Tea Party Power: Who's Next After Bennett?

The Tea Party movement has many more incumbent Republicans in its sights this midterm election year after tossing out an incumbent conservative GOP senator in Utah.

In its first real show of political force, the Tea Party movement unseated three-term Sen. Bob Bennett in the state's Republican primary race Saturday.

"It's the beginning of a trend," journalist Robin Wright said Sunday on ABC News' "This Week."

Bennett's loss to two Tea Party candidates, former assistant U.S. Attorney Mike Lee and businessman Tim Bridgewater, sends a warning signal to other GOP incumbents in a year when an anti-Washington, pro-fiscally conservative current is running strong among Republicans.

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"You have the next coming up, Kentucky and Arizona and New Hampshire. We're likely to see this elsewhere," Wright said. "Democracy's about the majority, but it's about the majority of people who participate. And, in this case, a certain kind of people participated, and their candidate won."

The Tea Party's next big political fight will take place May 18 in Kentucky's Republican Senate primary. Although Secretary of State Trey Grayson has the support of the Senate Minority Leader Mitch McConnell and other Republican state establishment, he is running against Tea Party favorite Rand Paul, the son of former presidential candidate Ron Paul of Texas. Paul is also supported by Sarah Palin and evangelical leader James Dobson.

Although Bennett blamed the "toxic" political environment, even he conceded that his Senate votes may have been a problem. His votes for health care overhaul and the Trouble Asset Relief Program, painted by critics as the "Wall Street bailout," enraged members of the Tea Party movement, who hope to purge incumbents of questionable conservative purity.

"The political atmosphere obviously has been toxic and it's very clear that some of the votes that I have cast have added to the toxic environment," Bennett said Saturday in his concession speech.

Although their support for the GOP-backed fiscal conservative Marco Rubio may have caused Florida Republican Gov. Charlie Crist to run as an independent in the upcoming senate race there, Utah was Tea Party supporters' first breakthrough victory.

John Avlon, co-author of "Wingnuts: How the Lunatic Fringe Is Hijacking America," said on ABC, "This is a marker in the evolution of the Tea Party movement into becoming a real political force."

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"They have succeeded in taking out a Republican senator who is by most accounts a fellow conservative because he was insufficiently conservative when it came to government spending. That is a real marker of a movement that is reaching maturity," Avlon said.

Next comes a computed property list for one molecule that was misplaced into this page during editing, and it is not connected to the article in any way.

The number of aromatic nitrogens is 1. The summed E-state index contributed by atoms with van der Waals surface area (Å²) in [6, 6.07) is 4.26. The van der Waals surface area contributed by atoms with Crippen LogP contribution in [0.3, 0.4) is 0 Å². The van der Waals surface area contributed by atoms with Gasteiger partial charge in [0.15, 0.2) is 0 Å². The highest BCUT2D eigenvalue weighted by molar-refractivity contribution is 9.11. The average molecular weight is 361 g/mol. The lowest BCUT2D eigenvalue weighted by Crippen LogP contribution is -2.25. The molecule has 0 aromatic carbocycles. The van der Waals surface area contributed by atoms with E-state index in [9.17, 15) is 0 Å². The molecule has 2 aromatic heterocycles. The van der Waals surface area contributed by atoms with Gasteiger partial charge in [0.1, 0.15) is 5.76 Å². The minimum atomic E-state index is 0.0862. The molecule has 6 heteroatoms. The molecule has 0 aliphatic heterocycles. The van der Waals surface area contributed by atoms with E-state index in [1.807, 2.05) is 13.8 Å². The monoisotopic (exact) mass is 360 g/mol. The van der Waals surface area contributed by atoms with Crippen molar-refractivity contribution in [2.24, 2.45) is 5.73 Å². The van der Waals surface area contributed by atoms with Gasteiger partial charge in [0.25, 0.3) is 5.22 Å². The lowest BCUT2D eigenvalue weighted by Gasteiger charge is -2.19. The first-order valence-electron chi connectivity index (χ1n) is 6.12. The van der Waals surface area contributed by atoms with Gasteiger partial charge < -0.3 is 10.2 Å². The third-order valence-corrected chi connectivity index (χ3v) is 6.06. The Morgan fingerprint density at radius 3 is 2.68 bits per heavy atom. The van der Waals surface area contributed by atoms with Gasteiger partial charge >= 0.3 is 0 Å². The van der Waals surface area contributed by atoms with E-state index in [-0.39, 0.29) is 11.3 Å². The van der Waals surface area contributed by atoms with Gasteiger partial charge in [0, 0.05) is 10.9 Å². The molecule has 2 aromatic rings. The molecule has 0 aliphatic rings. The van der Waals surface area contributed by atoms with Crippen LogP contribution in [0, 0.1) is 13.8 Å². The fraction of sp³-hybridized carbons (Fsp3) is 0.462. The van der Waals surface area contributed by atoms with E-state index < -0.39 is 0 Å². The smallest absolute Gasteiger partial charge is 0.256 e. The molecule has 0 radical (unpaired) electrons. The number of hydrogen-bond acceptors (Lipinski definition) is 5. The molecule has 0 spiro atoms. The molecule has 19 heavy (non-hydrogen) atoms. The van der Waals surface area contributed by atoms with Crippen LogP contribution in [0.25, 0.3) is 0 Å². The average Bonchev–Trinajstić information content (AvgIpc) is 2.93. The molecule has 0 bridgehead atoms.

In a competitive year when only 56 percent of Republicans say their party best represents their values, moderate Republican incumbents are targets.

According to a recent ABC News poll, 56 percent of Republicans say their party best represents their values, and 30 percent of Republicans say they pick the Tea Party movement instead of the GOP. This contrasts with the Democratic Party, where 86 percent of Democrats say their party best represents their values.

Still, others chalk it up to anti-Washington sentiment and not necessarily pro-conservatism.

"This is an anti-Washington year," conservative columnist and ABC News contributor George Will said. "How do you get more Washington than a three-term senator who occupies the seat once held by his father, a four-term senator, who before that worked on the Senate staff and then as a lobbyist in Washington? He's a wonderful man and a terrific senator, but the fact is, he's going against terrific headwinds this year, and he cast three votes, TARP, stimulus, and an individual mandate for health care.

"Now, you might like one, two or all three of those, but being opposed to them is not outside the mainstream of American political argument."

Author Avlon said, "If they stay on fiscal issues, they can have a real impact on this election. There's no question. They have been able to channel voter anger into something that is genuinely grass roots not Astroturf."

There have been predictions for months that the Democrats will take a big hit in the midterm election, but the ouster of Bennett shows that incumbents in both parties should be worried.

"Just because you have an 'R' next to your name doesn't mean you're safe this year," said Ramesh Ponnuru, a senior editor for National Review magazine.

But even with a Utah victory, and Palin's support, the Tea Party movement still faces significant challenges. A recent ABC News/Washington poll published May 5 showed that of the 27 percent who support the Tea Party movement, only 17 percent "strongly" support it, and only 2 percent say they're "active participants."

"They are going to need to show if they can actually beat Democratic incumbents and actually beat Republican incumbents -- and sort of put the fear of God into the party a little bit -- and that the activist base is a force to be reckoned with, not just to be used to advance the party's chosen candidates," Politico's Alexander Burns told ABC.

ABC News' David Kerley contributed to this story.

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